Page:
Adrian went on to train as a teacher and studied graphic design at Oxford, winning competitions for illustrative work. Various jobs including teaching art and technical drawing followed, with one of his favourite contracts being for the Snowdonia Mountain Park to design a visitors’ leaflet showing features and landmarks that could be spotted from the footpaths. After meeting and marrying Eddie (short for Edwina) the Hughes settled in North Wales and they went on to have five children – four boys and one girl.

In around 1980, having admired a Minton Bronze and Ivory figurine, Adrian was prompted to contact Royal Doulton (who owned the Minton brand) and was put in touch with the then art director, Eric Griffiths. ‘Eric was interested in my work,’ Adrian reveals, ‘and to test my skills he asked me to model a cat – one of the hardest animals to sculpt. Having succeeded at this task Eric commissioned me to sculpt pretty ladies, child studies and animal figurines. Eric was so much more than a manager; he was a great teacher, he helped me to appreciate beauty in ceramics and I really appreciated his caring approach since it was a busy time in my life raising a growing family.’

Sculptors work in many differing ways and Adrian sometimes sketches his ideas before beginning a piece but nowadays he usually prepares a maquette or small model. Once he is happy with this he starts the full size model using modeller’s clay rather than wax because it is more malleable.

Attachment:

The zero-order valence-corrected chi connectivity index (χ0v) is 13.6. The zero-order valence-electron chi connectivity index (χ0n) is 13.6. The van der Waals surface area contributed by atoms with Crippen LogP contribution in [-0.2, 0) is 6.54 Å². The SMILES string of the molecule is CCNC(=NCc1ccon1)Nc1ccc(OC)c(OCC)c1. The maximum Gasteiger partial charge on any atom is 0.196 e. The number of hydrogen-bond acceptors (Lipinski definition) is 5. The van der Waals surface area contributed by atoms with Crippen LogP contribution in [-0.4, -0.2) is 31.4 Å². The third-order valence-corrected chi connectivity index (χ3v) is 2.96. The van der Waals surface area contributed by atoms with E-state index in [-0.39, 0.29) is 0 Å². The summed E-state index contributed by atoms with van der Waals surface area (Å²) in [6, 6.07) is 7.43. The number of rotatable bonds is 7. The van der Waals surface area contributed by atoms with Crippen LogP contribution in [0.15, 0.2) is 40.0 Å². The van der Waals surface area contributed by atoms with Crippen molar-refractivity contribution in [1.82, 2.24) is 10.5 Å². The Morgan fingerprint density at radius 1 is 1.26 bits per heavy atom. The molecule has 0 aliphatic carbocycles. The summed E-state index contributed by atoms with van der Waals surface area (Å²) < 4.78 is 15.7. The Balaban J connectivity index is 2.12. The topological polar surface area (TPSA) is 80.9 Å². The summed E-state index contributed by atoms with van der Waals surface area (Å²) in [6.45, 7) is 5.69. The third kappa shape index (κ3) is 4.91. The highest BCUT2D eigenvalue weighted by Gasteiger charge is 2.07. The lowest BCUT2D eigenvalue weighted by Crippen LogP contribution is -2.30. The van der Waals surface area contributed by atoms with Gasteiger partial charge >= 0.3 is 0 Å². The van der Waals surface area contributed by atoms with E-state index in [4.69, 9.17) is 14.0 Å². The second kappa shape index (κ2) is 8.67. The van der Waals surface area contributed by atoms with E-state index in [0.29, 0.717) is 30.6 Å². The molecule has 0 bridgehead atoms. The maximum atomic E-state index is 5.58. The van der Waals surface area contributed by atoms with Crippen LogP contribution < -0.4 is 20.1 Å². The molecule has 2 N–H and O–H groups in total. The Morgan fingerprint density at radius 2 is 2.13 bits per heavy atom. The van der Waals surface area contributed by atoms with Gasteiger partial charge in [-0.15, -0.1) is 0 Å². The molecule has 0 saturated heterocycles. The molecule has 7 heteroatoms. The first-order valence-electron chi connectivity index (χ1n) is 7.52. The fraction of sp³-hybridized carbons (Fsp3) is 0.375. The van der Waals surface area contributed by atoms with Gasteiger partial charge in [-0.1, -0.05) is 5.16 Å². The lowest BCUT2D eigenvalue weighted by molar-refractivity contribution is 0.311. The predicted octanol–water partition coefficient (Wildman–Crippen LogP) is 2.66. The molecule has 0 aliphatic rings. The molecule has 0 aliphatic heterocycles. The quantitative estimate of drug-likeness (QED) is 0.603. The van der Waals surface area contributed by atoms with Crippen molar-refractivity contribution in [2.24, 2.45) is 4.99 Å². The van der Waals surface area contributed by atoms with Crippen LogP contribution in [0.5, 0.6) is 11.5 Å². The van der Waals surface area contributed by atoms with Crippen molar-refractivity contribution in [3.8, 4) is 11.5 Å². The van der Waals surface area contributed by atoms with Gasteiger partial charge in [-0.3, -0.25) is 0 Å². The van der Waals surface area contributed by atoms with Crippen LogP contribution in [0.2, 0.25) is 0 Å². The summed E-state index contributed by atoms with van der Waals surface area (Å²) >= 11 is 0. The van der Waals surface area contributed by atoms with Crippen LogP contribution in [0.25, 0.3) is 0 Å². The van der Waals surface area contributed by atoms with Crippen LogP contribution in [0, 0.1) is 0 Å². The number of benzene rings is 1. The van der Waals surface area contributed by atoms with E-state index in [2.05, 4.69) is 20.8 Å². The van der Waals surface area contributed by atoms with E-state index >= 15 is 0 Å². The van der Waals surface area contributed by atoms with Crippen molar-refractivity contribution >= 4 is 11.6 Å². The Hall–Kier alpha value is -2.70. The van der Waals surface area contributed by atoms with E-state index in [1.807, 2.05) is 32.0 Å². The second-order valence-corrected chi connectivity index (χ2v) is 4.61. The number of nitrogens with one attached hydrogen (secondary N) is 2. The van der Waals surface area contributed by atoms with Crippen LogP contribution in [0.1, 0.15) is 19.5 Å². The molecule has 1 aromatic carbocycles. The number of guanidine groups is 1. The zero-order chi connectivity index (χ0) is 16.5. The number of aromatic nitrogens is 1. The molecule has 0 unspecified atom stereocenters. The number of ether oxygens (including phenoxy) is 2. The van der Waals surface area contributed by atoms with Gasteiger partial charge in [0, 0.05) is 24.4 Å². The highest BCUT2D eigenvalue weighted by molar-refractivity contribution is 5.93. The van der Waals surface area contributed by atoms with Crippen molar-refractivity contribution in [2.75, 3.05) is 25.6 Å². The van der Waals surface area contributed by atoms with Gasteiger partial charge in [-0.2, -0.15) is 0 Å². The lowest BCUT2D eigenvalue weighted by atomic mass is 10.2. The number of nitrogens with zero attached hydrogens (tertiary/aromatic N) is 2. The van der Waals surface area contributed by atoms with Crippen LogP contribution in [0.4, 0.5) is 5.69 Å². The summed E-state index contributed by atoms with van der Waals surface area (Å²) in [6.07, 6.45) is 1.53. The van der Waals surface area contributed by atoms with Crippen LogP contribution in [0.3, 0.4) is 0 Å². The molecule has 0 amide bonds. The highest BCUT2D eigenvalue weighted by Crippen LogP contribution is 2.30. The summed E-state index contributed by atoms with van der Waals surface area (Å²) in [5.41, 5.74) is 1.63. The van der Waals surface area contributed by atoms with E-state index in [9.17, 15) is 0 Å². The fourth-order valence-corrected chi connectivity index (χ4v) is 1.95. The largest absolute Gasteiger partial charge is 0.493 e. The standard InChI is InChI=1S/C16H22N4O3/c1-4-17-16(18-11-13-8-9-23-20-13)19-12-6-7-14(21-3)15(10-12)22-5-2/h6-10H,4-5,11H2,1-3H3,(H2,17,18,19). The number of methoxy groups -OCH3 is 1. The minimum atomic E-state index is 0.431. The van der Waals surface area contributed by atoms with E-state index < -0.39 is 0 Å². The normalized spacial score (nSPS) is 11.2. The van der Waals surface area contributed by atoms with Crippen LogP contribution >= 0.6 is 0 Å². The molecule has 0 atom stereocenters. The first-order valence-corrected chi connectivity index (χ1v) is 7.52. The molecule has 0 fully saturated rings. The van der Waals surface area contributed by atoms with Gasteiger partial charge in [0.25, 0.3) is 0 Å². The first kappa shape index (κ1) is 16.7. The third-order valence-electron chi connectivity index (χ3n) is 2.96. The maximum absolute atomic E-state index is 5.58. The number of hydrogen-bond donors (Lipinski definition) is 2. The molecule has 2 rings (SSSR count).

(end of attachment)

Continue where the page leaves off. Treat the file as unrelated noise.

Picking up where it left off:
Applying his early training he pays attention to anatomy ensuring that the bone structure of elements such as shoulders, elbows and hands is correct. The face is the last detail to be added, as Adrian explains, ‘as the form of the figurine unfolds I start to understand what sort of face is needed so that it matches the style of the piece. My inspiration comes from all walks of life, from photographs and from people I see around me in the villages of Wales going about their daily lives.

‘In a sense my creative process is similar to reading,’ he adds, ‘in my mind is a whole library of images and visual memories and I use these to make my models as an author would use words to write a story. I usually work to a brief but the style, interpretation and pose is up to me.’

Over the years Adrian has worked for a number of different companies but is thrilled to have been commissioned by the English Ladies Co. to create the Figurine of the Year for 2012. The new figurine portrays a glamorous young woman, she sports a modern hair style adorned with roses and she wears a pretty and fashionable party dress with scalloped neckline and flowing sash. Her bouquet of roses includes handmade blooms. Whatever the celebration in 2012 – a special birthday, anniversary or other achievement – there’s no better way to mark the day.